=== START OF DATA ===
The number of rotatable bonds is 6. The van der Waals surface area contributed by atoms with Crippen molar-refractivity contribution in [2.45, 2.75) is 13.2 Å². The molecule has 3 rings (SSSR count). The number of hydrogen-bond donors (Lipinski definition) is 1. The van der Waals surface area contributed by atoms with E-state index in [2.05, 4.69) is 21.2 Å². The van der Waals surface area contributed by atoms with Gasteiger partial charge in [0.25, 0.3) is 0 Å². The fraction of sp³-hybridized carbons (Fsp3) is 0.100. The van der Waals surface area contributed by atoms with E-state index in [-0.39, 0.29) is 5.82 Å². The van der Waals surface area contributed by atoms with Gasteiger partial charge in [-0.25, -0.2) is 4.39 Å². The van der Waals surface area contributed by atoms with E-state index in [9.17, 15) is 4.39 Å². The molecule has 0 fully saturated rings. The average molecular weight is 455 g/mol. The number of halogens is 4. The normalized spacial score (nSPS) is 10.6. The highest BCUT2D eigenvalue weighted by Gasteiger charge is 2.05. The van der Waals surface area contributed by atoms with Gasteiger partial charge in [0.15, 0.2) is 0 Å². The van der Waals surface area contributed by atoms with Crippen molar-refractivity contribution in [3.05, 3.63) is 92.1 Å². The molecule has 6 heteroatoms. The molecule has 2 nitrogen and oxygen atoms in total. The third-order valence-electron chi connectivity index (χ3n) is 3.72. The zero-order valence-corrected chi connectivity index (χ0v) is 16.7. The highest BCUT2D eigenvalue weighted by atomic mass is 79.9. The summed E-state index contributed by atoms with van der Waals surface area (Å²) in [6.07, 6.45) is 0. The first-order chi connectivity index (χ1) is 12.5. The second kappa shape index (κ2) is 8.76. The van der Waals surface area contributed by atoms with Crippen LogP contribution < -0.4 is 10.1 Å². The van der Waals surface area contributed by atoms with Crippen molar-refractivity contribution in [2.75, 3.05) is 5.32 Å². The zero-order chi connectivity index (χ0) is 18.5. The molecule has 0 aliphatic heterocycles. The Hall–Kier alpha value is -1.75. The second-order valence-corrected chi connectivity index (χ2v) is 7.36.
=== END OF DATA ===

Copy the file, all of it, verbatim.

The number of rotatable bonds is 6. The van der Waals surface area contributed by atoms with Crippen molar-refractivity contribution in [2.45, 2.75) is 13.2 Å². The molecule has 3 rings (SSSR count). The number of hydrogen-bond donors (Lipinski definition) is 1. The van der Waals surface area contributed by atoms with E-state index in [2.05, 4.69) is 21.2 Å². The van der Waals surface area contributed by atoms with Gasteiger partial charge in [0.25, 0.3) is 0 Å². The fraction of sp³-hybridized carbons (Fsp3) is 0.100. The van der Waals surface area contributed by atoms with E-state index in [-0.39, 0.29) is 5.82 Å². The van der Waals surface area contributed by atoms with Gasteiger partial charge in [-0.25, -0.2) is 4.39 Å². The van der Waals surface area contributed by atoms with E-state index in [9.17, 15) is 4.39 Å². The molecule has 0 fully saturated rings. The average molecular weight is 455 g/mol. The number of halogens is 4. The normalized spacial score (nSPS) is 10.6. The highest BCUT2D eigenvalue weighted by Gasteiger charge is 2.05. The van der Waals surface area contributed by atoms with Gasteiger partial charge in [0.15, 0.2) is 0 Å². The van der Waals surface area contributed by atoms with Crippen molar-refractivity contribution in [3.05, 3.63) is 92.1 Å². The molecule has 6 heteroatoms. The molecule has 2 nitrogen and oxygen atoms in total. The third-order valence-electron chi connectivity index (χ3n) is 3.72. The zero-order valence-corrected chi connectivity index (χ0v) is 16.7. The highest BCUT2D eigenvalue weighted by atomic mass is 79.9. The summed E-state index contributed by atoms with van der Waals surface area (Å²) in [6.07, 6.45) is 0. The first-order chi connectivity index (χ1) is 12.5. The second kappa shape index (κ2) is 8.76. The van der Waals surface area contributed by atoms with Crippen LogP contribution < -0.4 is 10.1 Å². The van der Waals surface area contributed by atoms with Crippen molar-refractivity contribution in [2.75, 3.05) is 5.32 Å². The zero-order chi connectivity index (χ0) is 18.5. The molecule has 0 aliphatic heterocycles. The Hall–Kier alpha value is -1.75. The second-order valence-corrected chi connectivity index (χ2v) is 7.36.